For this voter, it’s been a discouraging campaign.
The trouble we’re in is big, but the candidates both seem small to me, though in different ways.
Do you recognize these words? "The dogmas of the quiet past are inadequate. ... The occasion is piled high with difficulty and we must rise with the occasion. As our case is new, so we must think anew and act anew ... and then we shall save our country."
That was Abraham Lincoln in an address to Congress in 1862.
A century and a half later the occasion is again "piled high with difficulty," but no one has been talking to us in that spirit.
From where I sit, Gov. Mitt Romney has been blowing smoke. He presents himself as confident and determined, but his ideas aren’t clear or concrete. He acts energized, but he has not energized us with powerful ideas or a compelling vision. On the big issues — the economy, energy and climate policy, growing inequality, terrorism — he gives us empty phrases that don’t add up in terms of budgets or common sense. Plus he says he’ll undo the progress we’ve made on health care for those who need it most.
We had a lot of fantasy economics under President George W. Bush, and we don’t need more of that. We need to get out of the trouble Bush II’s crazy ideas got us into.
President Barack Obama has been consistent, belabored and inoffensive — but to my ear he hasn’t given us a real plan to close the deficit and get jobs and investment flowing again, or what he’ll do about global warming and the energy policies that are strangling us. He just says he’ll do more of what he tried to do during his first four years. Which Romney says is exactly the problem.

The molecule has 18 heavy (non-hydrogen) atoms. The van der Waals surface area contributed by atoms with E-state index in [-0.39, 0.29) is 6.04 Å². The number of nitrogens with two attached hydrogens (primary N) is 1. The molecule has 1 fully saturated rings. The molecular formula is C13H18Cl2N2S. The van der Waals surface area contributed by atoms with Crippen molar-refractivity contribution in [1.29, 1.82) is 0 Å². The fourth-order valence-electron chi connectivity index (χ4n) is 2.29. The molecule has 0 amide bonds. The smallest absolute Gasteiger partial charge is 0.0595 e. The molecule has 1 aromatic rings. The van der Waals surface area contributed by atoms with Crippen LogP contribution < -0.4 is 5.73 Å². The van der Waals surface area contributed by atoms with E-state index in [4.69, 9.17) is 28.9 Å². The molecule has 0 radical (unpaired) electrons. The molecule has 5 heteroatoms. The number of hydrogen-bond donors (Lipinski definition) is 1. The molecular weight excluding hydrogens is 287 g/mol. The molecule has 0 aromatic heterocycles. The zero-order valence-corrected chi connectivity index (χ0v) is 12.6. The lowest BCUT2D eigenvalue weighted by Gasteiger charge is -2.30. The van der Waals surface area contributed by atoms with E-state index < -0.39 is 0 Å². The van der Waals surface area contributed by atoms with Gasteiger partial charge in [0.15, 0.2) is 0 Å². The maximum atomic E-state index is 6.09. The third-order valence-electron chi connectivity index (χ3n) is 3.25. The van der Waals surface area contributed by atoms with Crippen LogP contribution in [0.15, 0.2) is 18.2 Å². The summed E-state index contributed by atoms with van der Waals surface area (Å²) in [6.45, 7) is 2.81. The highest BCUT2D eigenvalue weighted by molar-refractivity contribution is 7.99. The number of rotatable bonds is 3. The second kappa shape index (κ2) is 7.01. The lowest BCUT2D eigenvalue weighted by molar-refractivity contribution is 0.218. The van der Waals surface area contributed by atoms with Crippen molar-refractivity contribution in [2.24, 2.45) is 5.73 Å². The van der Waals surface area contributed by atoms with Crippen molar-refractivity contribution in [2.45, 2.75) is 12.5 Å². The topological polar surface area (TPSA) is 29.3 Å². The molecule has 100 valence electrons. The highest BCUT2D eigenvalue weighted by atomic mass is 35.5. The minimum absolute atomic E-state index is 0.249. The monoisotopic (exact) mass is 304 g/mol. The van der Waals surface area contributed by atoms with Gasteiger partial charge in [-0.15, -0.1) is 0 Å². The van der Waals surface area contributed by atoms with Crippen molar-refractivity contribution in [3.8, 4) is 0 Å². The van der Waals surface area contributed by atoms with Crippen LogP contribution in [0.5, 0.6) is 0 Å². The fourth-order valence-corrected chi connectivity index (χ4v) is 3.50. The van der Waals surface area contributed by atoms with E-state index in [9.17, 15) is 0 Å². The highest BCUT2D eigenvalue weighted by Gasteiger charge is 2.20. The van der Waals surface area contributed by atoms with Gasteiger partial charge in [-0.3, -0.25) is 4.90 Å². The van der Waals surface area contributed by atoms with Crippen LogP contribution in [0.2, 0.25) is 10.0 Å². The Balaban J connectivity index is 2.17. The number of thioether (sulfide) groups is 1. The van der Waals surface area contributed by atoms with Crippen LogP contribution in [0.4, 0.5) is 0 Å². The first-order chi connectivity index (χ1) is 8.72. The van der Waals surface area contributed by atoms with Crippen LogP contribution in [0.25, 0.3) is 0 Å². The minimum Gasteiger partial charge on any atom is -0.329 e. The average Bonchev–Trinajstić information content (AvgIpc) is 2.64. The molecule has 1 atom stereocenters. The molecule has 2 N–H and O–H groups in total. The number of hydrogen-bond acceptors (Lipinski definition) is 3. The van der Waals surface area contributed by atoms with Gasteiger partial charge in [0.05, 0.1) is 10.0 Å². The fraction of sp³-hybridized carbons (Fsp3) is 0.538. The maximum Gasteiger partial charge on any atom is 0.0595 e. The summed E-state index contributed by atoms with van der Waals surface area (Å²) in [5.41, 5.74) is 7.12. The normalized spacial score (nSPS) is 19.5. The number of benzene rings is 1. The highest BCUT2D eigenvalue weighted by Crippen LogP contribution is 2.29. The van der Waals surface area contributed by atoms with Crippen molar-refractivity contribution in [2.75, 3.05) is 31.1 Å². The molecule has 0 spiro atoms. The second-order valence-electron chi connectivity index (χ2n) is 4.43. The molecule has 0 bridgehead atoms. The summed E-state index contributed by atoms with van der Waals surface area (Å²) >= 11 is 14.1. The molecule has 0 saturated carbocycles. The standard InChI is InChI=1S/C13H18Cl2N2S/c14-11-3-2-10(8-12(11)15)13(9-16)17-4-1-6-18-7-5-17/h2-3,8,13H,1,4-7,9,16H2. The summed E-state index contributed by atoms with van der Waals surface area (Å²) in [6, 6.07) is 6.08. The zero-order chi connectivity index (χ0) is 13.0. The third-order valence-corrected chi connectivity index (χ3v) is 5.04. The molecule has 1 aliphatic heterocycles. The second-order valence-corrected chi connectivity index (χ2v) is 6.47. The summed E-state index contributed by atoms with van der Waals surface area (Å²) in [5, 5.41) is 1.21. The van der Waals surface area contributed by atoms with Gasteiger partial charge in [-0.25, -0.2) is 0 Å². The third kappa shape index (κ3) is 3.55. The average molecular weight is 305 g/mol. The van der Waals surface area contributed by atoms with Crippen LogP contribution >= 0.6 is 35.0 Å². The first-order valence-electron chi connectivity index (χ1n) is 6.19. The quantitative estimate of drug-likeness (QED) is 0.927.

And neither of them can explain how they will get anything serious moving if we re-elect a polarized Congress.
On foreign policy the two candidates have not quarreled much — or said much. Romney says he won’t cut the defense budget, as he has said he won’t cut Medicare or Social Security, but will somehow mysteriously close the deficit. Both promise to be "tough" with China. But they also recognize, to varying degrees, that they must treat China as an uneasy but important partner, not just a threatening rival.
There were three presidential debates. Obama napped through the first, and neither candidate said anything impressive in the second or third. At the town hall debate at Hofstra University, most of the audience sat stony-faced and uninvolved. At a moment of great national peril, neither candidate succeeded in engaging the audience positively or eliciting from them any strong reaction of any kind whatsoever.
My hunch is that great swaths of the American public feel unconnected to either candidate and have little hope that either will pull us together and move us forward out of the dismal economic doldrums in which we find ourselves. It may be hard to summon the enthusiasm to get out and vote — and the impact of Sandy just makes us feel the need for good leadership all the more.
Now I understand this is a campaign, and that candidates have to couch their ideas in terms and values that appeal to voters. But great leaders take that requirement as an opportunity, not a constraint. They rise above the tired checklists of code-words and special interest obsessions to paint a broader vision of what we need to do and why. A great leader shares his sense of the large measures that will be necessary and lays out in broad terms what he or she will ask of us.
The Western world is stumbling economically, weapons of mass destruction are spreading, and we are frying the planet. I’m ready to follow someone who will "think anew and act anew."
I will vote Tuesday. Voting is a sacred trust in a democracy. But the leader I am looking for will not be on the ballot.
Peter Goldmark, a former budget director of New York State, is a member of the State Budget Crisis Task Force. He wrote this for Newsday.